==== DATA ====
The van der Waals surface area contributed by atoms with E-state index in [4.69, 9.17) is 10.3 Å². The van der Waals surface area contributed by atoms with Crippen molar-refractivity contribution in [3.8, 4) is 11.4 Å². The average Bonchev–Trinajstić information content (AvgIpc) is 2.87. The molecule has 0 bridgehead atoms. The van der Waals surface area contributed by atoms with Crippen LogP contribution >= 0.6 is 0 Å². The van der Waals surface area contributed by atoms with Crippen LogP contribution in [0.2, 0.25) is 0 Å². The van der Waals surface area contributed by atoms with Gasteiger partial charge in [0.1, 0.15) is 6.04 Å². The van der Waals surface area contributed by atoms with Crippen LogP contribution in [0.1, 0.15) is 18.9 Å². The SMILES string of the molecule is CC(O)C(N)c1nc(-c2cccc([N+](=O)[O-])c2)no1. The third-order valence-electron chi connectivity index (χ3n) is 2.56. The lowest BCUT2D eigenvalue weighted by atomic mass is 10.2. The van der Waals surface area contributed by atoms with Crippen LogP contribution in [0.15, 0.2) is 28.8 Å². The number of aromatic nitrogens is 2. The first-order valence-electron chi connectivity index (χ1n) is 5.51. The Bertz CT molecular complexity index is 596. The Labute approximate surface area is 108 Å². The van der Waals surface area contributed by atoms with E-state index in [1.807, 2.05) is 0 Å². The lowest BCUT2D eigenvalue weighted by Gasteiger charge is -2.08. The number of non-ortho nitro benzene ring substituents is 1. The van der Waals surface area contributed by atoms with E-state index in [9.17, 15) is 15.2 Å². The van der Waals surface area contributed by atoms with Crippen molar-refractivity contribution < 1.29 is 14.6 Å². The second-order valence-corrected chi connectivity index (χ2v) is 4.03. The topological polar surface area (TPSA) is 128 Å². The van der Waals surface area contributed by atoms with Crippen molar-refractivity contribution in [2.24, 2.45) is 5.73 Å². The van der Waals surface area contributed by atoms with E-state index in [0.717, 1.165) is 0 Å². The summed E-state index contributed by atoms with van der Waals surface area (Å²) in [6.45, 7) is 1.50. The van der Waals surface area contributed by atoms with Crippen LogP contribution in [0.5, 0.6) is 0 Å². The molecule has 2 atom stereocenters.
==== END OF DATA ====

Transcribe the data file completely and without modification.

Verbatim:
The van der Waals surface area contributed by atoms with E-state index in [4.69, 9.17) is 10.3 Å². The van der Waals surface area contributed by atoms with Crippen molar-refractivity contribution in [3.8, 4) is 11.4 Å². The average Bonchev–Trinajstić information content (AvgIpc) is 2.87. The molecule has 0 bridgehead atoms. The van der Waals surface area contributed by atoms with Crippen LogP contribution >= 0.6 is 0 Å². The van der Waals surface area contributed by atoms with Crippen LogP contribution in [0.2, 0.25) is 0 Å². The van der Waals surface area contributed by atoms with Gasteiger partial charge in [0.1, 0.15) is 6.04 Å². The van der Waals surface area contributed by atoms with Crippen LogP contribution in [0.1, 0.15) is 18.9 Å². The SMILES string of the molecule is CC(O)C(N)c1nc(-c2cccc([N+](=O)[O-])c2)no1. The third-order valence-electron chi connectivity index (χ3n) is 2.56. The lowest BCUT2D eigenvalue weighted by atomic mass is 10.2. The van der Waals surface area contributed by atoms with Crippen LogP contribution in [0.15, 0.2) is 28.8 Å². The number of aromatic nitrogens is 2. The first-order valence-electron chi connectivity index (χ1n) is 5.51. The Bertz CT molecular complexity index is 596. The Labute approximate surface area is 108 Å². The van der Waals surface area contributed by atoms with E-state index in [1.807, 2.05) is 0 Å². The lowest BCUT2D eigenvalue weighted by Gasteiger charge is -2.08. The number of non-ortho nitro benzene ring substituents is 1. The van der Waals surface area contributed by atoms with E-state index in [9.17, 15) is 15.2 Å². The van der Waals surface area contributed by atoms with Crippen molar-refractivity contribution < 1.29 is 14.6 Å². The second-order valence-corrected chi connectivity index (χ2v) is 4.03. The topological polar surface area (TPSA) is 128 Å². The van der Waals surface area contributed by atoms with Crippen molar-refractivity contribution in [2.24, 2.45) is 5.73 Å². The van der Waals surface area contributed by atoms with E-state index in [0.717, 1.165) is 0 Å². The summed E-state index contributed by atoms with van der Waals surface area (Å²) in [6.45, 7) is 1.50. The van der Waals surface area contributed by atoms with Crippen LogP contribution in [0.5, 0.6) is 0 Å². The molecule has 2 atom stereocenters.